Visit Taking Root

Environmental Consultations Report

OKI’s reports on Environmental Consultations in Regional Transportation Planning include:

  • maps and data on the region’s most significant (and least impaired) environmental resources,
  • insights from local and state agencies on how to better protect environmental resources from the impacts of transportation projects and related development (so that mitigation and costly environmental impacts might be avoided) and
  • suggestions for reducing project-level impacts and cumulative effects of transportation improvements and development trends and practices.

Environmental Consultations are intended to result in better decisions and lower costs for improving transportation and how development occurs.

Download 2011 Consultations | Download 2012 Consultations

”Interest in conserving natural resources is increasing because of the economic angle – protection is in the interest of the pocketbook. The cost of replacing or restoring natural resources should make it a no-brainer to see the need to protect them.” Local agency participant in OKI Environmental Consultations, 2011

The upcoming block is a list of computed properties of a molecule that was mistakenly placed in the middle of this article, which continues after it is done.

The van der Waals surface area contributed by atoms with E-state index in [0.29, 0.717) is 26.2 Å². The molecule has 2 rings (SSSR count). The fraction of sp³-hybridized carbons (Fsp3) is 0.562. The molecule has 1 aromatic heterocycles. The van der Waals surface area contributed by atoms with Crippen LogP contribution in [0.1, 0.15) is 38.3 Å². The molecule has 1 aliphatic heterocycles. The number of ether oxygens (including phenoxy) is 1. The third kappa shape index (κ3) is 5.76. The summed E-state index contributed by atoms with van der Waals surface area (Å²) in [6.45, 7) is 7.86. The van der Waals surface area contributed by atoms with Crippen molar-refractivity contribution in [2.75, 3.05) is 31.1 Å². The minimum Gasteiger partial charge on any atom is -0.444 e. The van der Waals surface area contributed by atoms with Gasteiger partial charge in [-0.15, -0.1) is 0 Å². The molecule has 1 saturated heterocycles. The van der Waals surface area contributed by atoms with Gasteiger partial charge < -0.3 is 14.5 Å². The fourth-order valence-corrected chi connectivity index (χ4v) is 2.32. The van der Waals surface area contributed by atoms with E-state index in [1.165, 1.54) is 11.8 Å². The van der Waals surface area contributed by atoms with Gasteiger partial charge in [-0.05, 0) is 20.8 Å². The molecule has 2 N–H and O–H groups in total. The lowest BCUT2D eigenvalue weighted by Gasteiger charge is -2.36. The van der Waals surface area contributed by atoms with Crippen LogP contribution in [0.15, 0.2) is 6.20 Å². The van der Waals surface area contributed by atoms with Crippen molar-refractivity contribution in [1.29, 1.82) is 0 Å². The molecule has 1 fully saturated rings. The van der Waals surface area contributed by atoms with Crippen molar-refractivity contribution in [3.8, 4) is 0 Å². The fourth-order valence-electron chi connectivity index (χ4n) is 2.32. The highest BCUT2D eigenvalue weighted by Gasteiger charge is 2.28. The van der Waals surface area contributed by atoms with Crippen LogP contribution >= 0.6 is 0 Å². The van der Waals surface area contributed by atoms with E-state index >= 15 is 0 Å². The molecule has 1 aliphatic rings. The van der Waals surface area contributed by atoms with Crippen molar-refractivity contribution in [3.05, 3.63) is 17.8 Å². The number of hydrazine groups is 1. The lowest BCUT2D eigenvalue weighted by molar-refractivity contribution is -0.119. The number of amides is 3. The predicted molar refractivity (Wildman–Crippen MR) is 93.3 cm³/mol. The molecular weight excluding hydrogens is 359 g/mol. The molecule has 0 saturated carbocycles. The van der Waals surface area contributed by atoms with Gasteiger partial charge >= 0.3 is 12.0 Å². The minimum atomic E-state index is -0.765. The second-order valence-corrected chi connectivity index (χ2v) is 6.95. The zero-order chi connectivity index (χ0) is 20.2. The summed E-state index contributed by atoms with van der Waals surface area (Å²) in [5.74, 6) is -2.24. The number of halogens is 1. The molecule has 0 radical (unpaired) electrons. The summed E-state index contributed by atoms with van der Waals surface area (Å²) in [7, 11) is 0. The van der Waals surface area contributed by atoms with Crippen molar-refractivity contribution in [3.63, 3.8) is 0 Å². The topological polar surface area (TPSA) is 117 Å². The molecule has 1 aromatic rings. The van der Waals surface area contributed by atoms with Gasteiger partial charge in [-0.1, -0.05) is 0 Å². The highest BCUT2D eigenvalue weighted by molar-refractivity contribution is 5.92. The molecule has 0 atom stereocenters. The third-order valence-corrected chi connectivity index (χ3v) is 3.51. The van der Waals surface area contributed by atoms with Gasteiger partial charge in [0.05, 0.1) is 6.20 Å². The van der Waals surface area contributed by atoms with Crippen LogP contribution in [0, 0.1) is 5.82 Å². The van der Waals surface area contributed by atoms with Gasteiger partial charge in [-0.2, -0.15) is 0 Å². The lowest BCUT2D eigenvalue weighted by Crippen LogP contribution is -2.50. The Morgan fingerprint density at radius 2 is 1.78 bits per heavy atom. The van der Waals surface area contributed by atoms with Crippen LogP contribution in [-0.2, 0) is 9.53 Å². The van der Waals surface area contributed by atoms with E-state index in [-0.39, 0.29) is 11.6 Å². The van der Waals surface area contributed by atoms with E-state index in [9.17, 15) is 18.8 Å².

Open space conservation is not an expense but an investment that produces important economic benefits. Will Rogers, President, Trust for Public Land

Regionally Significant Environmental Resources considered in Consultations are resources that are targeted for conservation or protection in state regulations or policy or for helping to protect state investments. These are mostly high quality or rare resources — or help to sustain other high quality or rare resources – for which project impacts can require mitigation and increase costs. Resource categories are listed in Table 1 of the 2012 report.

Major Environmental Concerns identified in the consultations are that

  • forested tracts remain intact,
  • stream corridors be conserved,
  • roadway runoff be diverted from direct entry into streams,
  • streams not yet degraded by protected and
  • the growth of impervious surface be constrained.

Discussion of local strategies for addressing these concerns is in Chapter 4 of the 2011 report and  pages 15-17 of the 2012 report.